The UN human rights chief on Tuesday said she is “deeply concerned” over Russian President Vladimir Putin’s decision to recognize Ukraine’s so-called Donetsk and Luhansk republics as it raises the risk of serious human rights violations.

The statement from UN High Commissioner for Human Rights Michelle Bachelet came after Putin officially recognized the Donetsk and Luhansk regions as independent states on Monday and signed agreements with their separatist leaders in the Kremlin.

Following Putin’s decision, “I am deeply concerned that any significant escalation in military action creates a heightened risk of serious human rights violations as well as violations of international humanitarian law,” said Bachelet.

She said “at this critical juncture,” the highest priority must be to prevent further escalation and civilian casualties, displacement, and destruction of civilian infrastructure.

“I call on all sides to cease hostilities and to pave the way for dialogue instead of setting the stage for further violence,” she stressed.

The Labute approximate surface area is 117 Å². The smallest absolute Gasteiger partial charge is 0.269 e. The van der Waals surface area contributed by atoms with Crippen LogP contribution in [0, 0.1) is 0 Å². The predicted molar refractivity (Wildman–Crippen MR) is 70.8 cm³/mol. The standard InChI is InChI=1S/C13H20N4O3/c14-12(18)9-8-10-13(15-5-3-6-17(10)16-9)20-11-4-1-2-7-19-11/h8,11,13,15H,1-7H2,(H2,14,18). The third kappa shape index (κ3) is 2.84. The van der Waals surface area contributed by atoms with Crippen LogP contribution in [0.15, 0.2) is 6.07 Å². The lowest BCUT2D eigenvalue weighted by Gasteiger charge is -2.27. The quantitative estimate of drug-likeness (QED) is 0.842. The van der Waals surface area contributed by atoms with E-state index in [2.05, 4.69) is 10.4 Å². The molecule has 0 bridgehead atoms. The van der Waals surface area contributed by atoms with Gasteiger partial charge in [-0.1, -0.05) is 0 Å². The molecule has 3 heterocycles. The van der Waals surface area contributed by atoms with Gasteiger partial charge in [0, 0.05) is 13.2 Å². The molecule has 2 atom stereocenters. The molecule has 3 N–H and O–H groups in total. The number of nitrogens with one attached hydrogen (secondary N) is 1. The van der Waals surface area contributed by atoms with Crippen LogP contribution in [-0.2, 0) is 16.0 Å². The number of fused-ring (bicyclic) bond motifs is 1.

Bachelet said her offices are closely monitoring the situation “on both sides of the contact line in the east of the country.”

Earlier in the day, Jens Laerke, Geneva spokesman for the UN Humanitarian Affairs Office (OCHA), told a news conference that in the past few days in eastern Ukraine, “we have seen reported increases in hostilities.”

“And that is a stark reminder of the reality that children, women, and men in eastern Ukraine have faced for the last eight years,” said Laerke.

After a speech late Monday saying Russia would recognize as independent the breakaway regions in eastern Ukraine, Putin announced that Russia would send troops to those areas in order to “maintain peace.”

The announcements drew widespread global condemnation as violations of the UN Charter and international law, with Western countries vowing to impose harsh new sanctions.

In 2014, after invading Ukraine’s Crimean Peninsula, Moscow began to support separatist forces in eastern Ukraine against the central government, a policy that it has maintained for the past seven years. The conflict has taken more than 13,000 lives, according to the UN.

Since the 2014 Russian invasion of Crimea, Turkic Tatars have reported persecution by Russian authorities.

The latest moves follow Russia amassing over 100,000 troops on Ukraine’s borders, with Western countries saying the buildup is the prelude to an invasion, a charge Russia denies.

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